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Data Source: NTSB AVIATION ACCIDENT/INCIDENT DATABASE Report Number: CHI94LA277 Local Date: 08/19/1994 Local Time: 12:50 CDT State: WI City: JANESVILLE Airport Name: Airport Id: Event Type: ACCIDENT Injury Severity: NONE Report Status: FINAL Mid Air Collision: NO
Category of Operation: GENERAL AVIATION Aircraft Type: AIRPLANE Aircraft Damage: SUBSTANTIAL Phase of Flight: 540 CRUISE Aircraft Make/Model: BEECH BE-90-C90A Operator Doing Business As: UNIVERSITY OF NORTH DAKOTA Operator Name: UNIVERSITY OF NORTH DAKOTA Operator Code: Operator: Owner Name: FIRST SECURITY BANK OF UTAH
WHILE IN CRUISE FLIGHT AT 20,000 FEET MEAN SEA LEVEL, AND MA NEUVERING AROUND BUILD-UPS THE FLIGHT ENTERED IMC. SHORTLY AFTER ENTERING THE CLOUDS THE AIRPLANE ENCOUNTERED SEVERE TU RBULENCE AND SOME OF THE FLIGHT INSTRUMENTS BECAME UNRELIABLE (TUMBLED). POSITIVE CONTROL OF THE AIRPLANE WAS REGAINED BETWEEN 16,800 AND 17,000 MSL. SUBSEQUENT EXAMINATION FOUND SUBSTANTIAL DAMAGE TO THE AIRFRAME.
Occurrence #: 1 110 ALTITUDE DEVIATION, UNCONTROLLED Phase of Operation: 540 CRUISE Findings Subject - Modifier - Personnel Cause/Factor 1a. 20000(S) - 2226(M) Factor WEATHER CONDITION - TURBULENCE IN CLOUDS 1b. 24023(S) - 3102(M) - 4000(P) Factor FLIGHT INTO KNOWN ADVERSE WEATHER - CONTINUED - PILOT IN COMMAND 2a. 10101(S) - 1104(M) WING, SPAR - BENT 2b. 24538(S) - 3107(M) - 4000(P) Cause DESIGN STRESS LIMITS OF AIRCRAFT - EXCEEDED - PILOT IN COMMAND
THE PILOT-IN-COMMAND'S EXCEEDING THE DESIGN STRUCTURAL LIMITS OF THE AIRPLANE. FACTORS WERE TURBULENCE IN CLOUDS AND THE PILOT- IN-COMMAND;S CONTINUED FLIGHT INTO KNOWN ADVERSE WEATHER.
Number of Seats: 8 Aircraft Use: INSTRUCTIONAL Type of Operation: 14 CFR 91 Domestic/International: Passenger/Cargo: Registration Number: 1553N Air Carrier Operating Certificates: Aircraft Fire: NONE Injuries Fatal Serious Minor None Crew 0 0 0 3 Pass 0 0 0 0 Other 0 0 0 0 Invlvd 0 0 0 3 Landing Gear: TRICYCLE-RETRACTABLE Certificated Maximum Gross Weight: 10160 Engine Make: P & W Engine Model: PT6A-21 Number of Engines: 2 Engine Type: TURBO PROP
Basic Weather Conditions: VISUAL METEOROLOGICAL CONDITIONS (VMC) Wind Direction (deg): 220 Wind Speed (knots): 5 Visibility (sm): 5 Visibility RVR (ft): 0 Visibility RVV (sm): 0 Cloud Height Above Ground Level (ft): 9000 Visibility Restrictions: HAZE (H) Precipitation Type: NONE Light Condition: DAYLIGHT Departure Airport Id: DET Departure City: DETROIT Departure State: MI Destination Airport Id: GFK Destination City: GRAND FORKS Destination State: ND Flight Plan Filed: INSTRUMENT FLIGHT RULES (IFR) ATC Clearance: IFR VFR Approach/Landing: Event Location: OFF AIRPORT/AIRSTRIP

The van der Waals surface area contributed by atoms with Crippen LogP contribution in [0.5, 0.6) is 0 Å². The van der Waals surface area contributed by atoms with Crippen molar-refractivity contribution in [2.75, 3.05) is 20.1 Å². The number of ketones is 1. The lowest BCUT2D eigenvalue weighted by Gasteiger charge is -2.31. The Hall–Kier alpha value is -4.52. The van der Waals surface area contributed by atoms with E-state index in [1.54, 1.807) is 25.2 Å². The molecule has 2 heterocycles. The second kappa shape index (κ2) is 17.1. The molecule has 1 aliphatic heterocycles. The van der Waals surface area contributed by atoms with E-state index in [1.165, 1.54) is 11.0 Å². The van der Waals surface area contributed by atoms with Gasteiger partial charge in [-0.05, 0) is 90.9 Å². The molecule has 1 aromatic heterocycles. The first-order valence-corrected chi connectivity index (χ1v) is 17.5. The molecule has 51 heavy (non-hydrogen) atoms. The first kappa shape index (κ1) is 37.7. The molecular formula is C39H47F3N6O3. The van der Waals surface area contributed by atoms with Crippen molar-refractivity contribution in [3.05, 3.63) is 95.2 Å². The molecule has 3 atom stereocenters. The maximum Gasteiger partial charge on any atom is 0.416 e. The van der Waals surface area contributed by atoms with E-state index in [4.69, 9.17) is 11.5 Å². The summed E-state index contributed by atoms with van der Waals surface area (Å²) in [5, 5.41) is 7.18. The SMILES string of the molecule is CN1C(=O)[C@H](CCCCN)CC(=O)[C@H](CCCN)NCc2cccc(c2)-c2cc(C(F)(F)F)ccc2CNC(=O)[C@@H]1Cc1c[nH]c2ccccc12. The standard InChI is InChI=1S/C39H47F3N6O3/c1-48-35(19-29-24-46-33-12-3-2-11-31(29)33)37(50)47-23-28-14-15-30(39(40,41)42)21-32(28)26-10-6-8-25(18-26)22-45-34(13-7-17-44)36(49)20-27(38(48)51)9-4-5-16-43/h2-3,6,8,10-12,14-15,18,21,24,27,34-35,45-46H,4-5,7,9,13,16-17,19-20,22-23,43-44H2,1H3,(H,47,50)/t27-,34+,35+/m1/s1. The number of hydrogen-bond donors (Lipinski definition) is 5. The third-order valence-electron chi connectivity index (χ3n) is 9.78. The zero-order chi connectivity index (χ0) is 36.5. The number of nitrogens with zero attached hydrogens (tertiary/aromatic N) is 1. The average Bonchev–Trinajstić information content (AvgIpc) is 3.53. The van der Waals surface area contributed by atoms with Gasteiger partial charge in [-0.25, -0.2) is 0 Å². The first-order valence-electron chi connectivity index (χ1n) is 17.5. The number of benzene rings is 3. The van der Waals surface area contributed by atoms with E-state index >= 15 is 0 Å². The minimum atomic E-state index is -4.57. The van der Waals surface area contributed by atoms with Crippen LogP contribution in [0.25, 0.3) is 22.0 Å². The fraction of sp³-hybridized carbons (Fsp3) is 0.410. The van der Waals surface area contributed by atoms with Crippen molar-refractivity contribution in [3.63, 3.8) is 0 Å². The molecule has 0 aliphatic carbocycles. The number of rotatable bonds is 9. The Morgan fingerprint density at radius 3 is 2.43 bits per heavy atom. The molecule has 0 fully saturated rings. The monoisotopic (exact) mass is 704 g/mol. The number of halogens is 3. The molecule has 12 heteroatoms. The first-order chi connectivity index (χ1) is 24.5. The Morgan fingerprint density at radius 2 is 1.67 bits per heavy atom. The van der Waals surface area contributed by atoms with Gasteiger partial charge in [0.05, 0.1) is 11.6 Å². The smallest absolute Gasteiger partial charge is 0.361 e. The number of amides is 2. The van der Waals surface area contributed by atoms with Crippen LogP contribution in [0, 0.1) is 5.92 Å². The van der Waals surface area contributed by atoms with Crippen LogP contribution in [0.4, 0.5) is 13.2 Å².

Certificates: COMMERCIAL Ratings: Plane: SINGLE ENGINE LAND, MULTIENGINE LAND Non-Plane: NONE Instrument: AIRPLANE Had Current BFR: YES Months Since Last BFR: 5 Medical Certificate: CLASS 1 Medical Certificate Validity: VALID MEDICAL-NO WAIVERS/LIMITATIONS Flight Time (Hours) Total : 642 Last 24 Hrs : 7 Make/Model : 70 Last 30 Days: 20 Instrument : 94 Last 90 Days: 157 Multi-Engine: 402 Rotorcraft : 0
NTSB Identification: CHI94LA277. The docket is stored in the (offline) NTSB Imaging System.
Accident occurred AUG-19-94 at JANESVILLE, WI
Aircraft: BEECH C90A, registration: N1553N
Injuries: 3 Uninjured.
WHILE IN CRUISE FLIGHT AT 20,000 FEET MEAN SEA LEVEL, AND MANEUVERING AROUND
BUILD-UPS THE FLIGHT ENTERED IMC. SHORTLY AFTER ENTERING THE CLOUDS THE AIRPLANE
ENCOUNTERED SEVERE TURBULENCE AND SOME OF THE FLIGHT INSTRUMENTS BECAME
UNRELIABLE (TUMBLED). POSITIVE CONTROL OF THE AIRPLANE WAS REGAINED BETWEEN
16,800 AND 17,000 MSL. SUBSEQUENT EXAMINATION FOUND SUBSTANTIAL DAMAGE TO THE
the pilot-in-command's exceeding the design structural limits of the airplane. Factors were turbulence in clouds and the pilot- in-command's continued flight into known adverse weather.
On August 19, 1994, at approximately 1250 central daylight time, a Beech C90A, N1553N, operated by the University of North Dakota, and piloted by commercial pilots, encountered severe turbulence while deviating around weather at 20,000 feet mean sea level, in the vicinity of Janesville, Wisconsin. The airplane experienced an uncontrolled altitude deviation, descending 3,000 feet before recovery by the pilots. During the recovery the airframe sustained substantial damage. The two pilot crew and one non- flying instructor reported no injuries. The CFR 14 Part 91 instructional flight was on an instrument flight plan. Thunderstorms were reported in the area. The flight departed Detroit, Michigan, at 1230. After the event the flight continued to the intended destination of Grand Forks, North Dakota.
The instructor pilot in a detailed statement indicated that in the vicinity of Janesville, Wisconsin, while cruising at 20,000 feet mean sea level, and maneuvering around build-ups the flight entered instrument meteorological conditions. Shortly after entering the clouds the airplane encountered severe turbulence and some of the flight instruments became unreliable (tumbled). She said that the power was reduced and the vertical speed indicator was observed to indicate a 3,000 feet per minute altitude loss and the airspeed indicator was at the "barber pole." Positive control of the airplane was regained between 16,800 and 17,000 feet. The flight then continued to the destination airport without further incident.
The instructor stated that weather was checked prior to departure from Detroit, Michigan, and the possibility of thunderstorm activity along the proposed route of flight was forecast.
The instructor pilot stated that an examination of the airframe after the event revealed that the airframe had sustained substantial damage as a result of the weather encounter; however, she stated that she does "not feel that the control inputs during the recovery were in such a manner to over-stress the aircraft."
Source: National Transportation Safety Board